|Birth: ||May 8, 1873|
|Death: ||Jan. 29, 1950|
Andrew Ovie Huseby was born on May 8, 1873 in Nerstrand, Minnesota. He was the son of Andrew and Gertrude Torkelson. He went through the fifth grade. In the morning, he went to English-speaking school and in the afternoon, he went to a Norwegian-speaking school. At some point, he attended Concordia College in Northfield, Minnesota for one year. In about January 12, 1902, he married Emma Josephine Nelson in Makoti, North Dakota. She was raised in Dennison, Minnesota, which was the next town east of Nerstrand. They must have gotten to know each other there.
I don't know how they ended up in Makoti and why they left before the end of the year. Makoti was located southwest of Minot in north central North Dakota. There are a lot of Fedjes in the town but no evidence of any Husebys. It is rather confusing because it appears that the town was laid out in 1914 so I am not sure what was there when our family lived there.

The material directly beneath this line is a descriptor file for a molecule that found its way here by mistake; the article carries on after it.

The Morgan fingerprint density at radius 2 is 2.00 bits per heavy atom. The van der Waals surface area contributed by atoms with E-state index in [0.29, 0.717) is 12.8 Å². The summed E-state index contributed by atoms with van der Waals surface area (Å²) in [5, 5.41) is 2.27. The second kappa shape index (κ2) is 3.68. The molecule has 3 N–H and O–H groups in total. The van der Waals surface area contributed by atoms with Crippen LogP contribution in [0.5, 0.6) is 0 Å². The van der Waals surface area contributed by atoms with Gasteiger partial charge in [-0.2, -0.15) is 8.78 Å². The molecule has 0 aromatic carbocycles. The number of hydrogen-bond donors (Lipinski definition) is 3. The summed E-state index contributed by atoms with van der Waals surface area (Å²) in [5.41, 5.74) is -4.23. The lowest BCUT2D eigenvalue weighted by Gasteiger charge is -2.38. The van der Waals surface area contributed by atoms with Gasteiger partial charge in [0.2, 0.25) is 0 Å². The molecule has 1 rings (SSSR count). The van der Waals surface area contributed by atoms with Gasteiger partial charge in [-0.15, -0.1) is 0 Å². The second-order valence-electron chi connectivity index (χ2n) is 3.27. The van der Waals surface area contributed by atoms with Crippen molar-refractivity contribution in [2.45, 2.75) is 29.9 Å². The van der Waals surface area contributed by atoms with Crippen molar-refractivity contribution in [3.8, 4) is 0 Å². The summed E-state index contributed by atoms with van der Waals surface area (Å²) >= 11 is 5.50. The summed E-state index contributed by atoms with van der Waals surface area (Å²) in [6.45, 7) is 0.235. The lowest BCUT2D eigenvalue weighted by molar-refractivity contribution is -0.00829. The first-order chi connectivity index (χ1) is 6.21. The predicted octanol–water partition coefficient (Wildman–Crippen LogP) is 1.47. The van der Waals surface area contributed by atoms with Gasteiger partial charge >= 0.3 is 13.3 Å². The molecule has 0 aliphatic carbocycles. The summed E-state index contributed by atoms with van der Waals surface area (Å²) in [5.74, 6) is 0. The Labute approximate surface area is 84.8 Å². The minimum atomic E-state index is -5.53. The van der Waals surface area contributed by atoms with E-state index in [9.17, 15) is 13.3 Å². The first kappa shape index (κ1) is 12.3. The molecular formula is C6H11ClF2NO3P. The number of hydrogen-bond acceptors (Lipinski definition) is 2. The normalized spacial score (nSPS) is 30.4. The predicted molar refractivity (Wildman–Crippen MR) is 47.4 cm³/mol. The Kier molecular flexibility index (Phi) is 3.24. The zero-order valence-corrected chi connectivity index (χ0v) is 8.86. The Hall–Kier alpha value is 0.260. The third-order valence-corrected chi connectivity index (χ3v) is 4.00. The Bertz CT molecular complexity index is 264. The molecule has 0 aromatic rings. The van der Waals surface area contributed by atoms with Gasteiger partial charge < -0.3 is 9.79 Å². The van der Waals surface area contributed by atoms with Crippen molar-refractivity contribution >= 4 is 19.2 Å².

Although I don't Andrew homesteaded in Walsh County near Adams, North Dakota, before he got married. There was a story that his house was so small that he could cook, wash dishes, eat his dinner and never leave his bed. I don't know if this was the sod house with a dirt floor, where Emma came to live. But she soon got tired of living with dirt floors. One day she laid down an ultimatum: Either move into town where decent people lived or live by himself on the prairie. Whatever the case, Emma made her point and they moved into town. There Andrew became a watchmaker.
Andrew loved to hunt with his bird dog. He also had two falcons. He was an avid photographer, owning many large bulky cameras. He even had fully equipped darkroom. Many of his prints were of wildlife and his trips to the Badlands. Twenty years earlier Theodore Roosevelt began to hunt in this area and eventually became an avid conservationist as a result of his experience in the Badlands.